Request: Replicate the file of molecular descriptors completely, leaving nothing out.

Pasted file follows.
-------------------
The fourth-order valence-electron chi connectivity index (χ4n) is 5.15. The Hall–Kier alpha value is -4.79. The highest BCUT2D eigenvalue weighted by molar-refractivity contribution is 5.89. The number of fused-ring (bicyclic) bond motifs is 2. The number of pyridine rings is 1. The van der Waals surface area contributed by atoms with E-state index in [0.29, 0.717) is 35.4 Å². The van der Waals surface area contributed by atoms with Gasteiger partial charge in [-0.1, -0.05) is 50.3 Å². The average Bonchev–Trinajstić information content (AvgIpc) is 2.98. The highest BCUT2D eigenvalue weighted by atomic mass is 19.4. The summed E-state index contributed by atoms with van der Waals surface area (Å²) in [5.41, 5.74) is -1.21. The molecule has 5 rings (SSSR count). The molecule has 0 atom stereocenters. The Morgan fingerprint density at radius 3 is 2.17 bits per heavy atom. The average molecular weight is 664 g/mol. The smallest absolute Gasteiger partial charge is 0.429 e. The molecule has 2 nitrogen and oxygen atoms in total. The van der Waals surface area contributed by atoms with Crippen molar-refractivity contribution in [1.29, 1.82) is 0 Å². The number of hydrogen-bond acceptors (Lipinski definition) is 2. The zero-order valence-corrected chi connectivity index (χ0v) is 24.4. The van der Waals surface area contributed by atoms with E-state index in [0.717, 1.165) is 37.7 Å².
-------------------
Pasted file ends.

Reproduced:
The fourth-order valence-electron chi connectivity index (χ4n) is 5.15. The Hall–Kier alpha value is -4.79. The highest BCUT2D eigenvalue weighted by molar-refractivity contribution is 5.89. The number of fused-ring (bicyclic) bond motifs is 2. The number of pyridine rings is 1. The van der Waals surface area contributed by atoms with E-state index in [0.29, 0.717) is 35.4 Å². The van der Waals surface area contributed by atoms with Gasteiger partial charge in [-0.1, -0.05) is 50.3 Å². The average Bonchev–Trinajstić information content (AvgIpc) is 2.98. The highest BCUT2D eigenvalue weighted by atomic mass is 19.4. The summed E-state index contributed by atoms with van der Waals surface area (Å²) in [5.41, 5.74) is -1.21. The molecule has 5 rings (SSSR count). The molecule has 0 atom stereocenters. The Morgan fingerprint density at radius 3 is 2.17 bits per heavy atom. The average molecular weight is 664 g/mol. The smallest absolute Gasteiger partial charge is 0.429 e. The molecule has 2 nitrogen and oxygen atoms in total. The van der Waals surface area contributed by atoms with Crippen molar-refractivity contribution in [1.29, 1.82) is 0 Å². The number of hydrogen-bond acceptors (Lipinski definition) is 2. The zero-order valence-corrected chi connectivity index (χ0v) is 24.4. The van der Waals surface area contributed by atoms with E-state index in [0.717, 1.165) is 37.7 Å².